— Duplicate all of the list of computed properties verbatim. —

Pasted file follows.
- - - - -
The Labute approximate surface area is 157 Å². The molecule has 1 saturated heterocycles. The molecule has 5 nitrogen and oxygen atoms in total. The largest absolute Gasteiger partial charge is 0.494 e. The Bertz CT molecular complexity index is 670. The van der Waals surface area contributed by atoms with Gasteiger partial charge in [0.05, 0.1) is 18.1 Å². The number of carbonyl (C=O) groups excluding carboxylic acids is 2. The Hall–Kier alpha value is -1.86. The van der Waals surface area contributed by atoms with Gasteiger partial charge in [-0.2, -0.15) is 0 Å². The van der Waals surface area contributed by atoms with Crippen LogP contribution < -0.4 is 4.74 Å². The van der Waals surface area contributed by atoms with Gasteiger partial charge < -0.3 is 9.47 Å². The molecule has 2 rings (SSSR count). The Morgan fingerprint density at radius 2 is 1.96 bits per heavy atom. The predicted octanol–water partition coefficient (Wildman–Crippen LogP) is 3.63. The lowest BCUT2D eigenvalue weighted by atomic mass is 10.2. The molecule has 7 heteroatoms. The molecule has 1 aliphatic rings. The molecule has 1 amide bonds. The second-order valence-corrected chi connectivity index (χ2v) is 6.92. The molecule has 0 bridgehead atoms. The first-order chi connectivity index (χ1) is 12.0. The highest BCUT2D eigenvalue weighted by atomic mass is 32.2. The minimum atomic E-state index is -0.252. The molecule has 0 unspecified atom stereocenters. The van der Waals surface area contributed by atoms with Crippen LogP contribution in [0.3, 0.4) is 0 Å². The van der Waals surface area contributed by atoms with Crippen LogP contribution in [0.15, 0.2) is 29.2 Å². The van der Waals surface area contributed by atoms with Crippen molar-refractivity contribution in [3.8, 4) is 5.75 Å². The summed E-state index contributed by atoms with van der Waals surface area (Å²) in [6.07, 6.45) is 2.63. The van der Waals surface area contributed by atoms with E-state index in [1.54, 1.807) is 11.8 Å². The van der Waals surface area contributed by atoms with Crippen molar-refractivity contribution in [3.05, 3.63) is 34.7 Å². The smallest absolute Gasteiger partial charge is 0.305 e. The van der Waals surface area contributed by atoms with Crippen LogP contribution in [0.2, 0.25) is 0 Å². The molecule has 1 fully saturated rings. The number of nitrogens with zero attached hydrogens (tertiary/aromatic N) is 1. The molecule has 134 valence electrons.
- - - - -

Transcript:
The Labute approximate surface area is 157 Å². The molecule has 1 saturated heterocycles. The molecule has 5 nitrogen and oxygen atoms in total. The largest absolute Gasteiger partial charge is 0.494 e. The Bertz CT molecular complexity index is 670. The van der Waals surface area contributed by atoms with Gasteiger partial charge in [0.05, 0.1) is 18.1 Å². The number of carbonyl (C=O) groups excluding carboxylic acids is 2. The Hall–Kier alpha value is -1.86. The van der Waals surface area contributed by atoms with Gasteiger partial charge in [-0.2, -0.15) is 0 Å². The van der Waals surface area contributed by atoms with Crippen LogP contribution < -0.4 is 4.74 Å². The van der Waals surface area contributed by atoms with Gasteiger partial charge < -0.3 is 9.47 Å². The molecule has 2 rings (SSSR count). The Morgan fingerprint density at radius 2 is 1.96 bits per heavy atom. The predicted octanol–water partition coefficient (Wildman–Crippen LogP) is 3.63. The lowest BCUT2D eigenvalue weighted by atomic mass is 10.2. The molecule has 7 heteroatoms. The molecule has 1 aliphatic rings. The molecule has 1 amide bonds. The second-order valence-corrected chi connectivity index (χ2v) is 6.92. The molecule has 0 bridgehead atoms. The first-order chi connectivity index (χ1) is 12.0. The highest BCUT2D eigenvalue weighted by atomic mass is 32.2. The minimum atomic E-state index is -0.252. The molecule has 0 unspecified atom stereocenters. The van der Waals surface area contributed by atoms with Crippen LogP contribution in [0.3, 0.4) is 0 Å². The van der Waals surface area contributed by atoms with Crippen LogP contribution in [0.15, 0.2) is 29.2 Å². The van der Waals surface area contributed by atoms with Crippen molar-refractivity contribution in [3.8, 4) is 5.75 Å². The summed E-state index contributed by atoms with van der Waals surface area (Å²) in [6.07, 6.45) is 2.63. The van der Waals surface area contributed by atoms with E-state index in [1.54, 1.807) is 11.8 Å². The van der Waals surface area contributed by atoms with Crippen molar-refractivity contribution in [3.05, 3.63) is 34.7 Å². The smallest absolute Gasteiger partial charge is 0.305 e. The van der Waals surface area contributed by atoms with Crippen LogP contribution in [0.2, 0.25) is 0 Å². The molecule has 1 fully saturated rings. The number of nitrogens with zero attached hydrogens (tertiary/aromatic N) is 1. The molecule has 134 valence electrons.